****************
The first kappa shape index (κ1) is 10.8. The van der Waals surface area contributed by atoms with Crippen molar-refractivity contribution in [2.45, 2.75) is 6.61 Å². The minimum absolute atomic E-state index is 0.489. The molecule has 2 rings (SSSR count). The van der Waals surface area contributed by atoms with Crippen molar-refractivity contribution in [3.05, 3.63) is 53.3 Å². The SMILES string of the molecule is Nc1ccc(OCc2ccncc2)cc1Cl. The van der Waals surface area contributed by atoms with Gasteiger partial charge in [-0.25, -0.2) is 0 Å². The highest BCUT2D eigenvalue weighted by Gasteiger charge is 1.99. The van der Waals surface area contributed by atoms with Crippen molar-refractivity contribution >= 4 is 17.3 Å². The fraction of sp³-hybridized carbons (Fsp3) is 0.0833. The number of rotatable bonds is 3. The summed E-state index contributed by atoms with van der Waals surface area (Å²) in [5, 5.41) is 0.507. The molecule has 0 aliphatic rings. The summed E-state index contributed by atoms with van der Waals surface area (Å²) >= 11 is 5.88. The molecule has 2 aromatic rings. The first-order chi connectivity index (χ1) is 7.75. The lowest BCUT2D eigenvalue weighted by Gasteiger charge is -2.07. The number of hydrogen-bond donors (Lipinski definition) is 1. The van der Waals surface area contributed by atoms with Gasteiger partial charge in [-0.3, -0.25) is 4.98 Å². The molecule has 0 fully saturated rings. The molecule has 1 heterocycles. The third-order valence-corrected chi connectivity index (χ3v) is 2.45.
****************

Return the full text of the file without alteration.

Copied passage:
The first kappa shape index (κ1) is 10.8. The van der Waals surface area contributed by atoms with Crippen molar-refractivity contribution in [2.45, 2.75) is 6.61 Å². The minimum absolute atomic E-state index is 0.489. The molecule has 2 rings (SSSR count). The van der Waals surface area contributed by atoms with Crippen molar-refractivity contribution in [3.05, 3.63) is 53.3 Å². The SMILES string of the molecule is Nc1ccc(OCc2ccncc2)cc1Cl. The van der Waals surface area contributed by atoms with Gasteiger partial charge in [-0.25, -0.2) is 0 Å². The highest BCUT2D eigenvalue weighted by Gasteiger charge is 1.99. The van der Waals surface area contributed by atoms with Crippen molar-refractivity contribution >= 4 is 17.3 Å². The fraction of sp³-hybridized carbons (Fsp3) is 0.0833. The number of rotatable bonds is 3. The summed E-state index contributed by atoms with van der Waals surface area (Å²) in [5, 5.41) is 0.507. The molecule has 0 aliphatic rings. The summed E-state index contributed by atoms with van der Waals surface area (Å²) >= 11 is 5.88. The molecule has 2 aromatic rings. The first-order chi connectivity index (χ1) is 7.75. The lowest BCUT2D eigenvalue weighted by Gasteiger charge is -2.07. The number of hydrogen-bond donors (Lipinski definition) is 1. The van der Waals surface area contributed by atoms with Gasteiger partial charge in [-0.3, -0.25) is 4.98 Å². The molecule has 0 fully saturated rings. The molecule has 1 heterocycles. The third-order valence-corrected chi connectivity index (χ3v) is 2.45.